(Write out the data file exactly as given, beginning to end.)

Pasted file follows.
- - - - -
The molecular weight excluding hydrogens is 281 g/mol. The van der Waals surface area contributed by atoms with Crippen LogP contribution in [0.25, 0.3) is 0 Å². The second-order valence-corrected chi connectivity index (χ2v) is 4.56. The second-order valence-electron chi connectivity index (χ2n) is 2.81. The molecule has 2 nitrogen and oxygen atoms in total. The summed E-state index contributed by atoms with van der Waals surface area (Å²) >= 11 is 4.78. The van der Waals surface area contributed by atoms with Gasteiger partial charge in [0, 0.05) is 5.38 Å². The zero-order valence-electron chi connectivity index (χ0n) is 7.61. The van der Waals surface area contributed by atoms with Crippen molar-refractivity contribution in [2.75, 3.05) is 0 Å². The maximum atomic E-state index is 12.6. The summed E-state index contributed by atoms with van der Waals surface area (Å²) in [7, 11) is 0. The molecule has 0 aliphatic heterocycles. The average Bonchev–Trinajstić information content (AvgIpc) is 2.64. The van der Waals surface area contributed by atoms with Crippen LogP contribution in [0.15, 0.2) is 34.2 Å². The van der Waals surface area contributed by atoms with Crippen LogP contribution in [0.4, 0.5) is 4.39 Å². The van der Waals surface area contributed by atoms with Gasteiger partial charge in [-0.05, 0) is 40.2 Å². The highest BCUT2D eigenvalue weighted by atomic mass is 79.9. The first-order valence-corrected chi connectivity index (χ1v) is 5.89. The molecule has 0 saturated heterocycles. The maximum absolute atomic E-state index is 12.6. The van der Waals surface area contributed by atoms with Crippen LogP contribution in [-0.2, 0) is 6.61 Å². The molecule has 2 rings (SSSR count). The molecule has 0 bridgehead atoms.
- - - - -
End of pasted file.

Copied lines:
The molecular weight excluding hydrogens is 281 g/mol. The van der Waals surface area contributed by atoms with Crippen LogP contribution in [0.25, 0.3) is 0 Å². The second-order valence-corrected chi connectivity index (χ2v) is 4.56. The second-order valence-electron chi connectivity index (χ2n) is 2.81. The molecule has 2 nitrogen and oxygen atoms in total. The summed E-state index contributed by atoms with van der Waals surface area (Å²) >= 11 is 4.78. The van der Waals surface area contributed by atoms with Gasteiger partial charge in [0, 0.05) is 5.38 Å². The zero-order valence-electron chi connectivity index (χ0n) is 7.61. The van der Waals surface area contributed by atoms with Crippen molar-refractivity contribution in [2.75, 3.05) is 0 Å². The maximum atomic E-state index is 12.6. The summed E-state index contributed by atoms with van der Waals surface area (Å²) in [7, 11) is 0. The molecule has 0 aliphatic heterocycles. The average Bonchev–Trinajstić information content (AvgIpc) is 2.64. The van der Waals surface area contributed by atoms with Crippen LogP contribution in [0.15, 0.2) is 34.2 Å². The van der Waals surface area contributed by atoms with Crippen LogP contribution in [0.4, 0.5) is 4.39 Å². The van der Waals surface area contributed by atoms with Gasteiger partial charge in [-0.05, 0) is 40.2 Å². The highest BCUT2D eigenvalue weighted by atomic mass is 79.9. The first-order valence-corrected chi connectivity index (χ1v) is 5.89. The molecule has 0 saturated heterocycles. The maximum absolute atomic E-state index is 12.6. The van der Waals surface area contributed by atoms with Crippen LogP contribution in [-0.2, 0) is 6.61 Å². The molecule has 2 rings (SSSR count). The molecule has 0 bridgehead atoms.